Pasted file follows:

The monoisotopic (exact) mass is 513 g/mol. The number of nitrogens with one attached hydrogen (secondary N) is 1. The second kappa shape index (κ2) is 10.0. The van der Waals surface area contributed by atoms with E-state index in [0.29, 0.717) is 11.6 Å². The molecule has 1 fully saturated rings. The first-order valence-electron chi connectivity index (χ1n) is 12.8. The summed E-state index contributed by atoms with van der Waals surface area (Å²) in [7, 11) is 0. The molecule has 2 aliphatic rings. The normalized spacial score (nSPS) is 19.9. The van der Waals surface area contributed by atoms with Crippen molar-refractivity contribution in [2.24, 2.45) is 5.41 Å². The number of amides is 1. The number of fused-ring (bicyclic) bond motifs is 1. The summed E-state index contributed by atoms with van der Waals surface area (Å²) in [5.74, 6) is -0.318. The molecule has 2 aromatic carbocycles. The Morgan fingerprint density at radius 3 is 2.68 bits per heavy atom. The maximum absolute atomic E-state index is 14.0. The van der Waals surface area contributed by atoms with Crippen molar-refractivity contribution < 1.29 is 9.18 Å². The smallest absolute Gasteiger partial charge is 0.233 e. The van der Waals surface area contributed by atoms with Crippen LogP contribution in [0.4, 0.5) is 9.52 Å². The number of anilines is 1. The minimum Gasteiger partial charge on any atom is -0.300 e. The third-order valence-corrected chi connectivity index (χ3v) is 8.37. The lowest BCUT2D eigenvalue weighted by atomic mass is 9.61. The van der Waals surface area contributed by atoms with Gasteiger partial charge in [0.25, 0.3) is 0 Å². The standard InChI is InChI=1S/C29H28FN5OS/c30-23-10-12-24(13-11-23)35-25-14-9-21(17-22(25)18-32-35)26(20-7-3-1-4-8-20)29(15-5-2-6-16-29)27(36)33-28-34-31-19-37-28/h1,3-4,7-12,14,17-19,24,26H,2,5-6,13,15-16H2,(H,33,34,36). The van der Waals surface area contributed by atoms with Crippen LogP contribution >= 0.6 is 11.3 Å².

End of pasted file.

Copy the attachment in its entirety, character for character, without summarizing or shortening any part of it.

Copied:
The monoisotopic (exact) mass is 513 g/mol. The number of nitrogens with one attached hydrogen (secondary N) is 1. The second kappa shape index (κ2) is 10.0. The van der Waals surface area contributed by atoms with E-state index in [0.29, 0.717) is 11.6 Å². The molecule has 1 fully saturated rings. The first-order valence-electron chi connectivity index (χ1n) is 12.8. The summed E-state index contributed by atoms with van der Waals surface area (Å²) in [7, 11) is 0. The molecule has 2 aliphatic rings. The normalized spacial score (nSPS) is 19.9. The van der Waals surface area contributed by atoms with Crippen molar-refractivity contribution in [2.24, 2.45) is 5.41 Å². The number of amides is 1. The number of fused-ring (bicyclic) bond motifs is 1. The summed E-state index contributed by atoms with van der Waals surface area (Å²) in [5.74, 6) is -0.318. The molecule has 2 aromatic carbocycles. The Morgan fingerprint density at radius 3 is 2.68 bits per heavy atom. The maximum absolute atomic E-state index is 14.0. The van der Waals surface area contributed by atoms with Crippen molar-refractivity contribution < 1.29 is 9.18 Å². The smallest absolute Gasteiger partial charge is 0.233 e. The van der Waals surface area contributed by atoms with Crippen LogP contribution in [0.4, 0.5) is 9.52 Å². The number of anilines is 1. The minimum Gasteiger partial charge on any atom is -0.300 e. The third-order valence-corrected chi connectivity index (χ3v) is 8.37. The lowest BCUT2D eigenvalue weighted by atomic mass is 9.61. The van der Waals surface area contributed by atoms with Gasteiger partial charge in [0.25, 0.3) is 0 Å². The standard InChI is InChI=1S/C29H28FN5OS/c30-23-10-12-24(13-11-23)35-25-14-9-21(17-22(25)18-32-35)26(20-7-3-1-4-8-20)29(15-5-2-6-16-29)27(36)33-28-34-31-19-37-28/h1,3-4,7-12,14,17-19,24,26H,2,5-6,13,15-16H2,(H,33,34,36). The van der Waals surface area contributed by atoms with Crippen LogP contribution >= 0.6 is 11.3 Å².